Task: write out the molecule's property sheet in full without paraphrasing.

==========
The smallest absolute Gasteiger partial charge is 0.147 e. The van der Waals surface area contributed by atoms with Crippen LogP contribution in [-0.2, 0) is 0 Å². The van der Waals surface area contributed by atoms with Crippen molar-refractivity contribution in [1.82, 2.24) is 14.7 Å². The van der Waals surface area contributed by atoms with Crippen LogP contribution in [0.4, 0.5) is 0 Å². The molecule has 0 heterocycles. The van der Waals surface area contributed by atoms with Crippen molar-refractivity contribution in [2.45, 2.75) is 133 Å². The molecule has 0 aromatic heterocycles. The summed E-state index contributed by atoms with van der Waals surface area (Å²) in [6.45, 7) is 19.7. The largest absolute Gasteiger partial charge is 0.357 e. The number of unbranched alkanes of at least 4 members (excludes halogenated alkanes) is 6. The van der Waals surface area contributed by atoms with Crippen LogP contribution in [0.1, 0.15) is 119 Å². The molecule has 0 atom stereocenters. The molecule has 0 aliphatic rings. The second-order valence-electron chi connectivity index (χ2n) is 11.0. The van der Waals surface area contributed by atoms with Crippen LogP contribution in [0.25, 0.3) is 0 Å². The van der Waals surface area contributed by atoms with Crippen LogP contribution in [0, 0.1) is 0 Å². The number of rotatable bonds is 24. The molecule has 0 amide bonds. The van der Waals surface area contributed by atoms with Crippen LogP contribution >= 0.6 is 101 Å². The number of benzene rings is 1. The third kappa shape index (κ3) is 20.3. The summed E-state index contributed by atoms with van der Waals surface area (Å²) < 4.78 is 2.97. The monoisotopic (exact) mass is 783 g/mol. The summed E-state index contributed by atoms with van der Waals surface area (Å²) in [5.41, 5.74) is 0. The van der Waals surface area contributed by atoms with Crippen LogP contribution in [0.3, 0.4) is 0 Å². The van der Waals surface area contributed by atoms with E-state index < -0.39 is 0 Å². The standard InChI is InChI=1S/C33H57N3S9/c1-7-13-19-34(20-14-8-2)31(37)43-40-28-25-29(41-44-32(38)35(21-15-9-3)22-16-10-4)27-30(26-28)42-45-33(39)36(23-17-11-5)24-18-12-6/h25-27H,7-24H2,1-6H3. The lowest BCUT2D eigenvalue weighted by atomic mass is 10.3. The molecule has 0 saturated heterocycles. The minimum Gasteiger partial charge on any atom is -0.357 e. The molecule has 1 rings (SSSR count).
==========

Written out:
The smallest absolute Gasteiger partial charge is 0.147 e. The van der Waals surface area contributed by atoms with Crippen LogP contribution in [-0.2, 0) is 0 Å². The van der Waals surface area contributed by atoms with Crippen molar-refractivity contribution in [1.82, 2.24) is 14.7 Å². The van der Waals surface area contributed by atoms with Crippen LogP contribution in [0.4, 0.5) is 0 Å². The molecule has 0 heterocycles. The van der Waals surface area contributed by atoms with Crippen molar-refractivity contribution in [2.45, 2.75) is 133 Å². The molecule has 0 aromatic heterocycles. The summed E-state index contributed by atoms with van der Waals surface area (Å²) in [6.45, 7) is 19.7. The largest absolute Gasteiger partial charge is 0.357 e. The number of unbranched alkanes of at least 4 members (excludes halogenated alkanes) is 6. The van der Waals surface area contributed by atoms with Crippen LogP contribution in [0.1, 0.15) is 119 Å². The molecule has 0 atom stereocenters. The molecule has 0 aliphatic rings. The second-order valence-electron chi connectivity index (χ2n) is 11.0. The van der Waals surface area contributed by atoms with Crippen LogP contribution in [0.25, 0.3) is 0 Å². The van der Waals surface area contributed by atoms with Crippen LogP contribution in [0, 0.1) is 0 Å². The number of rotatable bonds is 24. The molecule has 0 amide bonds. The van der Waals surface area contributed by atoms with Crippen LogP contribution >= 0.6 is 101 Å². The number of benzene rings is 1. The third kappa shape index (κ3) is 20.3. The summed E-state index contributed by atoms with van der Waals surface area (Å²) < 4.78 is 2.97. The monoisotopic (exact) mass is 783 g/mol. The summed E-state index contributed by atoms with van der Waals surface area (Å²) in [5.41, 5.74) is 0. The van der Waals surface area contributed by atoms with Crippen LogP contribution in [0.3, 0.4) is 0 Å². The van der Waals surface area contributed by atoms with E-state index < -0.39 is 0 Å². The standard InChI is InChI=1S/C33H57N3S9/c1-7-13-19-34(20-14-8-2)31(37)43-40-28-25-29(41-44-32(38)35(21-15-9-3)22-16-10-4)27-30(26-28)42-45-33(39)36(23-17-11-5)24-18-12-6/h25-27H,7-24H2,1-6H3. The lowest BCUT2D eigenvalue weighted by atomic mass is 10.3. The molecule has 0 saturated heterocycles. The minimum Gasteiger partial charge on any atom is -0.357 e. The molecule has 1 rings (SSSR count).